Celiac disease is most commonly confused with gluten intolerance. As Shakespeare might say, “What’s in a name?” Well, it turns out that they are two very different things. So, let’s go over a few things and see why it is important to differentiate between the two.
1. What is gluten sensitivity?
Gluten sensitivity is a condition where eating gluten leads to uncomfortable GI symptoms, including abdominal cramping, bloating and diarrhea. It does not lead to serious medical complications.
2. What is Celiac disease?
Celiac disease is an autoimmune disorder causing inflammation and damage in the lining of the small bowel with exposure to gluten. It can lead to serious medical complications, and it improves with a strict gluten-free diet.
3. What is gluten?
Gluten is a protein found in certain foods we eat, including wheat, rye, oats and barley.
4. How common is Celiac disease?
Celiac disease affects about 1 in 141 people. It is estimated that at least 3 million Americans have this condition.
5. What are some of the deficiencies we see in Celiac disease?
Because Celiac disease affects the lining of the small bowel, it affects the absorption of different nutrients. We see malabsorption of essential vitamins and minerals, including folate, iron, vitamin D, vitamin B12, calcium, copper, magnesium and zinc.
6. How does it manifest? GI and other organ systems?
Classically people present with malodorous diarrhea with floating stools. Additionally, people may experience abdominal discomfort, bloating and increased flatulence (passage of excessive gas). Celiac disease can lead to growth failure (mainly in children) or weight loss, anemia, neurological disorders from a deficiency of vitamins, and bone loss/osteopenia from a deficiency of vitamin D and calcium. It is also commonly associated with other autoimmune disorders, such as type 1 diabetes and thyroid disorders. Though not very common, the most serious complications in patients with Celiac disease who continue to eat gluten include lymphoma and other cancers of the small bowel.
7. Why is it important to differentiate the two?
As you may have guessed, while having gluten sensitivity leads to uncomfortable GI symptoms, it does not lead to serious nutritional deficiencies or cause the complications listed under #6.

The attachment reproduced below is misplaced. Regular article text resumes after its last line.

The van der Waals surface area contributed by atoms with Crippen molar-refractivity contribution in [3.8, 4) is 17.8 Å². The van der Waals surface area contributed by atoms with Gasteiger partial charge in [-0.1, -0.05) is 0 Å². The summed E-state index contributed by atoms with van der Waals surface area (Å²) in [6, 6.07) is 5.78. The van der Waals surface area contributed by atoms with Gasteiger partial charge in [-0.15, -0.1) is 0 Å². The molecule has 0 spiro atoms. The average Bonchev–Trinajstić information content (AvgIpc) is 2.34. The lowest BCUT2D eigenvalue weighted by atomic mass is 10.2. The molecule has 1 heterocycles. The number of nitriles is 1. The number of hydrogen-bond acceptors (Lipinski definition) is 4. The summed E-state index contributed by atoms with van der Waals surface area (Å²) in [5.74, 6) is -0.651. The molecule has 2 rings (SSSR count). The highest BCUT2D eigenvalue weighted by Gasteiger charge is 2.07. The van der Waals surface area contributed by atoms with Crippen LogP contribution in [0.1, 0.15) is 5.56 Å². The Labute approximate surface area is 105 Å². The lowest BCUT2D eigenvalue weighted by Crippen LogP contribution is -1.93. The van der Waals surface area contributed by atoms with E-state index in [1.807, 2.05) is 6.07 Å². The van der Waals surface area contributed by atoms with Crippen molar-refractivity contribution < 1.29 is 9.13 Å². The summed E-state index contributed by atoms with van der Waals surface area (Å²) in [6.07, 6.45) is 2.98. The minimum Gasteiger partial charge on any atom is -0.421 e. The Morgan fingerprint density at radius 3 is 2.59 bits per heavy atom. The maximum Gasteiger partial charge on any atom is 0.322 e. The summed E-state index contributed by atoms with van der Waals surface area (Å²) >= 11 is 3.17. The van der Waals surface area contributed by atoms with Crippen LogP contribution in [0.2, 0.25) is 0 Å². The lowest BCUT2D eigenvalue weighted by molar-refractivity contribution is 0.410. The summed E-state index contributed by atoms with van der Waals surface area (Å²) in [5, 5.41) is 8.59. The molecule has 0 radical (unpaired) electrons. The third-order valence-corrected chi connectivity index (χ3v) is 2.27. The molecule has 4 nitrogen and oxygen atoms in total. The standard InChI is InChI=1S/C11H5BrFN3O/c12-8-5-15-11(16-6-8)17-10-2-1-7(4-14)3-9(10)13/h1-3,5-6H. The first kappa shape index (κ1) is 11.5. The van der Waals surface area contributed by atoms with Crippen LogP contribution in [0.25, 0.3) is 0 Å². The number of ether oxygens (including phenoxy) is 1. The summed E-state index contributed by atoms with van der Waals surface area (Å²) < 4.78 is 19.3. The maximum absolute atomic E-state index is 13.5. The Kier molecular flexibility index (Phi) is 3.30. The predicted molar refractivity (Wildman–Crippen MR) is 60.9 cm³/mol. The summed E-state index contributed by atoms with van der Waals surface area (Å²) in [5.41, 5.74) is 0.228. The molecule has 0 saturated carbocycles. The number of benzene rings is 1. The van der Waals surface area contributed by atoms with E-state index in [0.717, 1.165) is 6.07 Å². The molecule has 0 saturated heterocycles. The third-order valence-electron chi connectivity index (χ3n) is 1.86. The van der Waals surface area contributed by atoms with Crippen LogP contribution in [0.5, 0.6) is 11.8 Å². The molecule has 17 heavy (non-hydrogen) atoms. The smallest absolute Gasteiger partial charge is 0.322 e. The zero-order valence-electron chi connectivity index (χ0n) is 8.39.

8. How can one tell the difference between Celiac disease and gluten sensitivity?
As you may have noticed, the GI symptoms are very similar between the two. As such, it can be challenging to tell one from the other. Formal medical testing is often needed to ensure patients with Celiac disease are identified and get the care they need.
9. What are some of the tests available to look for Celiac disease?
There are blood tests, genetic tests, and endoscopy. During endoscopy, the small bowel may appear grossly abnormal in some cases. Additionally, endoscopy offers the chance to take tissue biopsies to look for microscopic changes seen in Celiac disease.
10. Finally, what is the treatment you ask?
Celiac disease is treated with a strict gluten-free diet. By being vigilant about what one eats, including diligently reviewing all the ingredients in your diet, one can lead a life free of the complications mentioned above. The good news is that awareness to this condition has been heightened and numerous gluten-free food products and restaurants are available. Excellent resources to utilize for more information are www.celiac.org and www.mayoclinic.org/diseases-conditions/celiac-disease/symptoms-causes/syc-20352220.
Digestive Health Specialists is here to help you if you, or someone you know, would like more information, or if you are experiencing any of the above symptoms and would like further evaluation. To make an appointment, feel free to give us a call at 336-768-6211.